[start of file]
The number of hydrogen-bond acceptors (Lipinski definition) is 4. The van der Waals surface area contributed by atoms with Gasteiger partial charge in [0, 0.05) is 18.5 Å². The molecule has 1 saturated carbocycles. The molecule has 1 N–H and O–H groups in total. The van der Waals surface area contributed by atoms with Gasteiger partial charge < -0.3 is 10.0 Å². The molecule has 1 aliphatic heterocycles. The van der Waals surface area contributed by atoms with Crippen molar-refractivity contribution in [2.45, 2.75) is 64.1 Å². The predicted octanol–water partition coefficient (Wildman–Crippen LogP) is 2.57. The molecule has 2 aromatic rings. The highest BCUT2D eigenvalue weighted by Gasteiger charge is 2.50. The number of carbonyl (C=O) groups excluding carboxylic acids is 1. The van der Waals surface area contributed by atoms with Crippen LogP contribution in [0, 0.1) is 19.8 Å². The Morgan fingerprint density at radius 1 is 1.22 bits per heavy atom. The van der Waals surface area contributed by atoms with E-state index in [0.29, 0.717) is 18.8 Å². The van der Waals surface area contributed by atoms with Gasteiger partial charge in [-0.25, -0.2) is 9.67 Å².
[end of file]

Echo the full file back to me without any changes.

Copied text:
The number of hydrogen-bond acceptors (Lipinski definition) is 4. The van der Waals surface area contributed by atoms with Gasteiger partial charge in [0, 0.05) is 18.5 Å². The molecule has 1 saturated carbocycles. The molecule has 1 N–H and O–H groups in total. The van der Waals surface area contributed by atoms with Gasteiger partial charge < -0.3 is 10.0 Å². The molecule has 1 aliphatic heterocycles. The van der Waals surface area contributed by atoms with Crippen molar-refractivity contribution in [2.45, 2.75) is 64.1 Å². The predicted octanol–water partition coefficient (Wildman–Crippen LogP) is 2.57. The molecule has 2 aromatic rings. The highest BCUT2D eigenvalue weighted by Gasteiger charge is 2.50. The number of carbonyl (C=O) groups excluding carboxylic acids is 1. The van der Waals surface area contributed by atoms with Crippen LogP contribution in [0, 0.1) is 19.8 Å². The Morgan fingerprint density at radius 1 is 1.22 bits per heavy atom. The van der Waals surface area contributed by atoms with E-state index in [0.29, 0.717) is 18.8 Å². The van der Waals surface area contributed by atoms with Gasteiger partial charge in [-0.25, -0.2) is 9.67 Å².